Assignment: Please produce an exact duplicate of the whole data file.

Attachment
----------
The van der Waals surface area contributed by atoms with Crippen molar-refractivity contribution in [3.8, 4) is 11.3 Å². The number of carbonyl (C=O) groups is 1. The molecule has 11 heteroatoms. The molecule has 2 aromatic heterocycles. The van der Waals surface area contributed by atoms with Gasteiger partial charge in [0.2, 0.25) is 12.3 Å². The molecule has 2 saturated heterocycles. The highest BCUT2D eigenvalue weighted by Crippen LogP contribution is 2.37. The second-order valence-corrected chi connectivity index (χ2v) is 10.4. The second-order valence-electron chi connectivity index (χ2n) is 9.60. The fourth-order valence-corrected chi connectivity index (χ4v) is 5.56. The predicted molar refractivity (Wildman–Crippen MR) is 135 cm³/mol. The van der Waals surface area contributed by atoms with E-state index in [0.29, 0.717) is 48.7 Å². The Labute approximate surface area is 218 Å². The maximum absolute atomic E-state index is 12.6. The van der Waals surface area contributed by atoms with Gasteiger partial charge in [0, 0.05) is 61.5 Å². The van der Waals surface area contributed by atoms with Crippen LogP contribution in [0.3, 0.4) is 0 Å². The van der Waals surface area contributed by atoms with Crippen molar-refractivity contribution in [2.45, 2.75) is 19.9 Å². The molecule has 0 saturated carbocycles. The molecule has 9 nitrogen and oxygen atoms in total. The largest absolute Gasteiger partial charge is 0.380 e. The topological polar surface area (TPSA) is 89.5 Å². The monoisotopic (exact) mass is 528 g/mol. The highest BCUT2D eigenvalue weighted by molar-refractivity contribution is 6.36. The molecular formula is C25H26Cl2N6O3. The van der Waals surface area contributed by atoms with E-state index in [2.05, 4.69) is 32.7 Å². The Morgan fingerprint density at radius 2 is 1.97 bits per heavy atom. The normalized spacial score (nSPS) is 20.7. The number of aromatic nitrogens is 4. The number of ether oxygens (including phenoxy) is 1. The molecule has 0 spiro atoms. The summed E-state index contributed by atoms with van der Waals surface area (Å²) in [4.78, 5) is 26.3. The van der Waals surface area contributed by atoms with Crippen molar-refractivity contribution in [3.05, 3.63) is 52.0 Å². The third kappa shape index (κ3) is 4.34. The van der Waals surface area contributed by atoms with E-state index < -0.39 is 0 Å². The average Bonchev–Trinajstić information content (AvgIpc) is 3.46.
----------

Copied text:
The van der Waals surface area contributed by atoms with Crippen molar-refractivity contribution in [3.8, 4) is 11.3 Å². The number of carbonyl (C=O) groups is 1. The molecule has 11 heteroatoms. The molecule has 2 aromatic heterocycles. The van der Waals surface area contributed by atoms with Gasteiger partial charge in [0.2, 0.25) is 12.3 Å². The molecule has 2 saturated heterocycles. The highest BCUT2D eigenvalue weighted by Crippen LogP contribution is 2.37. The second-order valence-corrected chi connectivity index (χ2v) is 10.4. The second-order valence-electron chi connectivity index (χ2n) is 9.60. The fourth-order valence-corrected chi connectivity index (χ4v) is 5.56. The predicted molar refractivity (Wildman–Crippen MR) is 135 cm³/mol. The van der Waals surface area contributed by atoms with E-state index in [0.29, 0.717) is 48.7 Å². The Labute approximate surface area is 218 Å². The maximum absolute atomic E-state index is 12.6. The van der Waals surface area contributed by atoms with Gasteiger partial charge in [0, 0.05) is 61.5 Å². The van der Waals surface area contributed by atoms with Crippen LogP contribution in [0.3, 0.4) is 0 Å². The van der Waals surface area contributed by atoms with Crippen molar-refractivity contribution in [2.45, 2.75) is 19.9 Å². The molecule has 0 saturated carbocycles. The molecule has 9 nitrogen and oxygen atoms in total. The largest absolute Gasteiger partial charge is 0.380 e. The topological polar surface area (TPSA) is 89.5 Å². The monoisotopic (exact) mass is 528 g/mol. The highest BCUT2D eigenvalue weighted by molar-refractivity contribution is 6.36. The molecular formula is C25H26Cl2N6O3. The van der Waals surface area contributed by atoms with E-state index in [2.05, 4.69) is 32.7 Å². The Morgan fingerprint density at radius 2 is 1.97 bits per heavy atom. The normalized spacial score (nSPS) is 20.7. The number of aromatic nitrogens is 4. The number of ether oxygens (including phenoxy) is 1. The molecule has 0 spiro atoms. The summed E-state index contributed by atoms with van der Waals surface area (Å²) in [4.78, 5) is 26.3. The van der Waals surface area contributed by atoms with Crippen molar-refractivity contribution in [3.05, 3.63) is 52.0 Å². The third kappa shape index (κ3) is 4.34. The van der Waals surface area contributed by atoms with E-state index < -0.39 is 0 Å². The average Bonchev–Trinajstić information content (AvgIpc) is 3.46.